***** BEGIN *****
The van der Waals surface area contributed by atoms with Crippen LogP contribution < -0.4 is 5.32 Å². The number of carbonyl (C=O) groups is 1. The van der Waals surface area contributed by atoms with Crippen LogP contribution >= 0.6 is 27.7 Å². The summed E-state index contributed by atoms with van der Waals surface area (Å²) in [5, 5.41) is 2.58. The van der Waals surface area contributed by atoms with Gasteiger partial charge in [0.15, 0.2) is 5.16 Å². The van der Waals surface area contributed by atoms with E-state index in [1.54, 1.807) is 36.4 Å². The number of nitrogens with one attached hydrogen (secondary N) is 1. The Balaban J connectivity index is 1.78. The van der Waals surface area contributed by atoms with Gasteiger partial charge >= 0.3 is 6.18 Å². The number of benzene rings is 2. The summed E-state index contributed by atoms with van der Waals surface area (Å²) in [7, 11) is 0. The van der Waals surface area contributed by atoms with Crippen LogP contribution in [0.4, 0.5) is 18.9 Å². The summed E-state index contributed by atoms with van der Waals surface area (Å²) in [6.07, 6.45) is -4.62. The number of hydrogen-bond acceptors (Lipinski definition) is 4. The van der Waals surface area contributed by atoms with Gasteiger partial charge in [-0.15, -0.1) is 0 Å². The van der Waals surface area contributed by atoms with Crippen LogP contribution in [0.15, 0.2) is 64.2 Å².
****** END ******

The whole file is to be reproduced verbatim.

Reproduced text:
The van der Waals surface area contributed by atoms with Crippen LogP contribution < -0.4 is 5.32 Å². The number of carbonyl (C=O) groups is 1. The van der Waals surface area contributed by atoms with Crippen LogP contribution >= 0.6 is 27.7 Å². The summed E-state index contributed by atoms with van der Waals surface area (Å²) in [5, 5.41) is 2.58. The van der Waals surface area contributed by atoms with Gasteiger partial charge in [0.15, 0.2) is 5.16 Å². The van der Waals surface area contributed by atoms with E-state index in [1.54, 1.807) is 36.4 Å². The number of nitrogens with one attached hydrogen (secondary N) is 1. The Balaban J connectivity index is 1.78. The van der Waals surface area contributed by atoms with Gasteiger partial charge >= 0.3 is 6.18 Å². The number of benzene rings is 2. The summed E-state index contributed by atoms with van der Waals surface area (Å²) in [7, 11) is 0. The van der Waals surface area contributed by atoms with Crippen LogP contribution in [0.4, 0.5) is 18.9 Å². The summed E-state index contributed by atoms with van der Waals surface area (Å²) in [6.07, 6.45) is -4.62. The number of hydrogen-bond acceptors (Lipinski definition) is 4. The van der Waals surface area contributed by atoms with Gasteiger partial charge in [-0.15, -0.1) is 0 Å². The van der Waals surface area contributed by atoms with Crippen LogP contribution in [0.15, 0.2) is 64.2 Å².